Herd Health: Are your buildings fit for purpose?Thursday 24 November 2011
Building design for optimum animal health was the hot topic for discussion at the most recent meetings of both the Stockport, and Burnley and Pendle Farmers group meetings organised by Myerscough College.
Jamie Robertson from the University of Aberdeen spoke at both meetings about his extensive experience of research and work with farmers at a practical level to understand more about how the housing of stock affects health and productivity.
The big three
Problems with livestock housing are almost always due to one or more of the following:
- Moisture – bacteria breed rapidly in damp conditions so the drier the building and bedding are kept then the fewer bacteria will be able to survive there
- Fresh air – fresh air is clean and reduces the survival time of airborne bugs.
- Air speed – the air needs to be moving quickly enough to prevent a build up of stale dirty air, but if the wind speed is too great the wind chill factor will be increased.
Dr Robertson spoke at a recent herd expansion conference on this same subject. The video above summarises key points made in the report below. Slides from his presentation can be seen HERE (pdf)
Jamie dived straight in with the financial impact of chronic health problems which are a direct result of the housed environment, namely pneumonia in calves. Extensive research has shown that for every calf showing symptoms of pneumonia it will cost the farmer £75 for treatment, lost production etc. Any growth performance that is lost due to the disease, and the resultant damage to the lungs, can never be recovered through the entire lifetime of the animal, so an infected calf will always remain small for its age.
This quickly adds up when you take into account that perhaps 10% of calves could be affected: in a group of 50, treatment alone will add up to at least £375. However for each calf in the group that is exposed to the pneumonia bug there will be a slight reduction in productivity even if they show no signs, and this can cost up to £22 per calf. This will cost a further £990 for the remaining calves in the group which are exposed and have to use their own immunity to deal with the infective load.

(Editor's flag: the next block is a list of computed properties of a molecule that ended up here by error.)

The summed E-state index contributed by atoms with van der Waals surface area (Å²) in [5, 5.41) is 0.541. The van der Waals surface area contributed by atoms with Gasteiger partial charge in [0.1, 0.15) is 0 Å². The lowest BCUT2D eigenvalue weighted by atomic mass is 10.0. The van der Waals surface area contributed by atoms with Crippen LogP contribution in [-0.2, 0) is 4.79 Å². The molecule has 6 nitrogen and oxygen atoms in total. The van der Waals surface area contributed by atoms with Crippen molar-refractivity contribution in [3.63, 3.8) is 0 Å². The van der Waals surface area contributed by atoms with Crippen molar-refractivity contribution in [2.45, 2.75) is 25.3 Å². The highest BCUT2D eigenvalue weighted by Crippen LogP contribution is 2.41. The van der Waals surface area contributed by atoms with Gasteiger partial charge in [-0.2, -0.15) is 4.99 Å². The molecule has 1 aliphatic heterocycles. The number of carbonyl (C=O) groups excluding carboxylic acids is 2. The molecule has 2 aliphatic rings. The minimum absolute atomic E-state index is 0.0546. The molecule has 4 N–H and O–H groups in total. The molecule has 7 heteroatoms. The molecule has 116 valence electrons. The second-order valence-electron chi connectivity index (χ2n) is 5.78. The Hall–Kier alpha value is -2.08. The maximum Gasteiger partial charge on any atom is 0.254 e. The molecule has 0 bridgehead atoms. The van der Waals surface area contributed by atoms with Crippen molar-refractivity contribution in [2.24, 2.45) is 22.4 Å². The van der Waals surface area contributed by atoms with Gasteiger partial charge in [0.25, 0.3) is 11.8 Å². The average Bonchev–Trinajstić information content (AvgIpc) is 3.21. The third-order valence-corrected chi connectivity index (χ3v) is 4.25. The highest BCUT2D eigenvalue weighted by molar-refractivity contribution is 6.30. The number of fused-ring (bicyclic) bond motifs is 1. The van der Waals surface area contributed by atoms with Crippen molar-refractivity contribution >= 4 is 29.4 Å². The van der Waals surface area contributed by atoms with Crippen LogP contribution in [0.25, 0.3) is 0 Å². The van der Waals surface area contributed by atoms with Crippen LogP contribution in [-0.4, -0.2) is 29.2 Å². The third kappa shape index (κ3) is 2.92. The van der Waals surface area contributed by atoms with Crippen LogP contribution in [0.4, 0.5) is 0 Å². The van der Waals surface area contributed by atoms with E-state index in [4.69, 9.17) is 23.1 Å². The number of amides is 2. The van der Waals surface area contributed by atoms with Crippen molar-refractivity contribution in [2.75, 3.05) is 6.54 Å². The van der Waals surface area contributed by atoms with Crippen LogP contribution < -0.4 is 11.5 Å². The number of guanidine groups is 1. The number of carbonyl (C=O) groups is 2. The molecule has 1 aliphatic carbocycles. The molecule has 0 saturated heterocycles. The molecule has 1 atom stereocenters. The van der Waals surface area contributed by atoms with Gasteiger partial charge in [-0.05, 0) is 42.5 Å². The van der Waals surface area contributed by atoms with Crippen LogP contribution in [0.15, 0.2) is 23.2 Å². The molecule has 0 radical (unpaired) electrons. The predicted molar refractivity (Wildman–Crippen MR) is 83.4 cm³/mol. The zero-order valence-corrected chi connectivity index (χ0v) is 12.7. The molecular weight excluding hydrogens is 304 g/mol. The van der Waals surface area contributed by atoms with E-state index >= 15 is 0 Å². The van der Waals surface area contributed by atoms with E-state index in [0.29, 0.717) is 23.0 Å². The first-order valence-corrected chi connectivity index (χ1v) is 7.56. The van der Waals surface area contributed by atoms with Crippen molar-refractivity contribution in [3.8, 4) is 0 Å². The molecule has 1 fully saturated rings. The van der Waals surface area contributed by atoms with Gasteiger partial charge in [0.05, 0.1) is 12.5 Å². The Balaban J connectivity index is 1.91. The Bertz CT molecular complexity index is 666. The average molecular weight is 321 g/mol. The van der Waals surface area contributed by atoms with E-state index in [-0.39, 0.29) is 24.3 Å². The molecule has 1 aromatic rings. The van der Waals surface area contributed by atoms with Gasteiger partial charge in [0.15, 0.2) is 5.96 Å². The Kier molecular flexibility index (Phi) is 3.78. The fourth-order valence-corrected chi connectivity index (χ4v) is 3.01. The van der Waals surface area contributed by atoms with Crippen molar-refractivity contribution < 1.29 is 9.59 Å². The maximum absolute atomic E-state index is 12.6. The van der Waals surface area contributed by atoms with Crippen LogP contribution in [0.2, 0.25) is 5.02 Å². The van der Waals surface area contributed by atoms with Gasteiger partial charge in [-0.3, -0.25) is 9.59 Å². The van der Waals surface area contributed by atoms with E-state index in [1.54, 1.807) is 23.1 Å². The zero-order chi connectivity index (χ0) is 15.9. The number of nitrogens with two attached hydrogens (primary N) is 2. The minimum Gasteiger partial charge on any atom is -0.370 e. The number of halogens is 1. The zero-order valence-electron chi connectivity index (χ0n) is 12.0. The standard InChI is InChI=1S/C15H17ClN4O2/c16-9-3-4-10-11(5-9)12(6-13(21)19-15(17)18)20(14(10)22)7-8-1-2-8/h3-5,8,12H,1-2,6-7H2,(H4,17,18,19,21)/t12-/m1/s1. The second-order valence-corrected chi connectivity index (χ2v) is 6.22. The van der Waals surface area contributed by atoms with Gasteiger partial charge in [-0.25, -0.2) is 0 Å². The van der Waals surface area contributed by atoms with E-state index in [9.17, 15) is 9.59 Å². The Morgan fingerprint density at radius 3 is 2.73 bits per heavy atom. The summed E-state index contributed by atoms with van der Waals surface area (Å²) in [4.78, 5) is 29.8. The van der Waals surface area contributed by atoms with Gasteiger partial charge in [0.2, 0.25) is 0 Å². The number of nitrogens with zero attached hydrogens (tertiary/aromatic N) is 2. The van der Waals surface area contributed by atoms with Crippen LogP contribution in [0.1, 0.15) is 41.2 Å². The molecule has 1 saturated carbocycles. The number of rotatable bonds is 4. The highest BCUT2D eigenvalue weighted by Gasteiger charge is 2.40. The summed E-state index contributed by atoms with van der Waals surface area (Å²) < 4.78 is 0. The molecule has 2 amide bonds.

Use of vaccine
These figures certainly grabbed everyone’s attention and led to quite a discussion about the use of pneumonia vaccine. By vaccinating a group of calves it will reduce the amount of virus being shed into the building, and hence will reduce the risk of a pneumonia outbreak. In addition to this any calves that do succumb to the infection will show fewer symptoms as the infection will be less severe. Jamie stressed that whilst it is possible to use vaccination as a means of managing the risk, all farm situations are different and the benefits of vaccination will depend on each individual herd. As one group member wisely commented “you can’t vaccinate against bad management!”
“50% of naturally ventilated buildings had insufficient openings for the number of animals housed...” (MacCormack, Clark and Knowles, 1984)
This effectively means that 50% of livestock housing is unfit for purpose due to poor ventilation, which is quite staggering when you take account of the huge investment that farmers make each year in new buildings. However Jamie pointed out a number of low-cost, simple changes that can be made to improve existing buildings.
- In terms of managing the moisture levels in a building simple things like ensuring that all the gutters and downpipes are maintained to ensure that rainwater is not leaking in will help to keep the bedding dry.
- Mending leaking water troughs and ensuring that any urine drains away from the beds will prevent a build up of wet bedding.
- Ensure that the bedding that you are buying is dry wherever possible, and if straw is damp then use it for older stock with a better immunity rather than calves. Damp straw may be cheaper to buy but in the long run you will need to use much more of it so it may be worth investing in a sheet of tarpaulin to keep the stack dry if it has to be stored outside.